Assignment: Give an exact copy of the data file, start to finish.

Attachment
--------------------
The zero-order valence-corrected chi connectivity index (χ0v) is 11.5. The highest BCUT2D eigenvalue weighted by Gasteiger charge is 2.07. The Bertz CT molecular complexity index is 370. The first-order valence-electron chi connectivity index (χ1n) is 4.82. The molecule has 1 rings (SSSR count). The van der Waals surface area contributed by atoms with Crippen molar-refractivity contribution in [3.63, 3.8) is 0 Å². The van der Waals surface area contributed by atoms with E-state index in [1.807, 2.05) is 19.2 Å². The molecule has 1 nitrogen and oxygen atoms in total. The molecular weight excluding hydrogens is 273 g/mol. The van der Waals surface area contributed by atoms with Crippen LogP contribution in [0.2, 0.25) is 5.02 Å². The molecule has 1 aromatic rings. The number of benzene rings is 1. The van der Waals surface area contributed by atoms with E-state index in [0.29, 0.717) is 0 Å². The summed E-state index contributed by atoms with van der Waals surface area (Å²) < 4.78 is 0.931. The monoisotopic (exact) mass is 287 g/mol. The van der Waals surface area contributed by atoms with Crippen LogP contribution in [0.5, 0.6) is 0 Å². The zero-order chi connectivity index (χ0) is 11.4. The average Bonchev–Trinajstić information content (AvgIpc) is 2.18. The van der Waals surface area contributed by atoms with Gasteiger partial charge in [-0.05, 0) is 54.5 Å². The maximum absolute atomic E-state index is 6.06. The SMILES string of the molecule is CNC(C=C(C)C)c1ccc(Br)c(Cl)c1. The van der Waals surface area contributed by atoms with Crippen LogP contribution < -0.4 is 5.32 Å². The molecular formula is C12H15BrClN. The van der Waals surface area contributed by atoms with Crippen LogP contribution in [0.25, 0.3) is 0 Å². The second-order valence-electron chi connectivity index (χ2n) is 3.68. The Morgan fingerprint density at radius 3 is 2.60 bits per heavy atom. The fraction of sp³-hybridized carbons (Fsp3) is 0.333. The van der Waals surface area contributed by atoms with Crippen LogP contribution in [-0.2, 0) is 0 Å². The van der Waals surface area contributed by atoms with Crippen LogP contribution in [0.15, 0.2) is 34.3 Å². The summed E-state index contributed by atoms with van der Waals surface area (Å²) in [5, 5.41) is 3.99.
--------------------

The zero-order valence-corrected chi connectivity index (χ0v) is 11.5. The highest BCUT2D eigenvalue weighted by Gasteiger charge is 2.07. The Bertz CT molecular complexity index is 370. The first-order valence-electron chi connectivity index (χ1n) is 4.82. The molecule has 1 rings (SSSR count). The van der Waals surface area contributed by atoms with Crippen molar-refractivity contribution in [3.63, 3.8) is 0 Å². The van der Waals surface area contributed by atoms with E-state index in [1.807, 2.05) is 19.2 Å². The molecule has 1 nitrogen and oxygen atoms in total. The molecular weight excluding hydrogens is 273 g/mol. The van der Waals surface area contributed by atoms with Crippen LogP contribution in [0.2, 0.25) is 5.02 Å². The molecule has 1 aromatic rings. The number of benzene rings is 1. The van der Waals surface area contributed by atoms with E-state index in [0.29, 0.717) is 0 Å². The summed E-state index contributed by atoms with van der Waals surface area (Å²) < 4.78 is 0.931. The monoisotopic (exact) mass is 287 g/mol. The van der Waals surface area contributed by atoms with Crippen LogP contribution in [0.5, 0.6) is 0 Å². The zero-order chi connectivity index (χ0) is 11.4. The average Bonchev–Trinajstić information content (AvgIpc) is 2.18. The van der Waals surface area contributed by atoms with Gasteiger partial charge in [-0.05, 0) is 54.5 Å². The maximum absolute atomic E-state index is 6.06. The SMILES string of the molecule is CNC(C=C(C)C)c1ccc(Br)c(Cl)c1. The van der Waals surface area contributed by atoms with Crippen LogP contribution < -0.4 is 5.32 Å². The molecular formula is C12H15BrClN. The van der Waals surface area contributed by atoms with Crippen LogP contribution in [0.25, 0.3) is 0 Å². The second-order valence-electron chi connectivity index (χ2n) is 3.68. The Morgan fingerprint density at radius 3 is 2.60 bits per heavy atom. The fraction of sp³-hybridized carbons (Fsp3) is 0.333. The van der Waals surface area contributed by atoms with Crippen LogP contribution in [-0.2, 0) is 0 Å². The van der Waals surface area contributed by atoms with Crippen LogP contribution in [0.15, 0.2) is 34.3 Å². The summed E-state index contributed by atoms with van der Waals surface area (Å²) in [5, 5.41) is 3.99.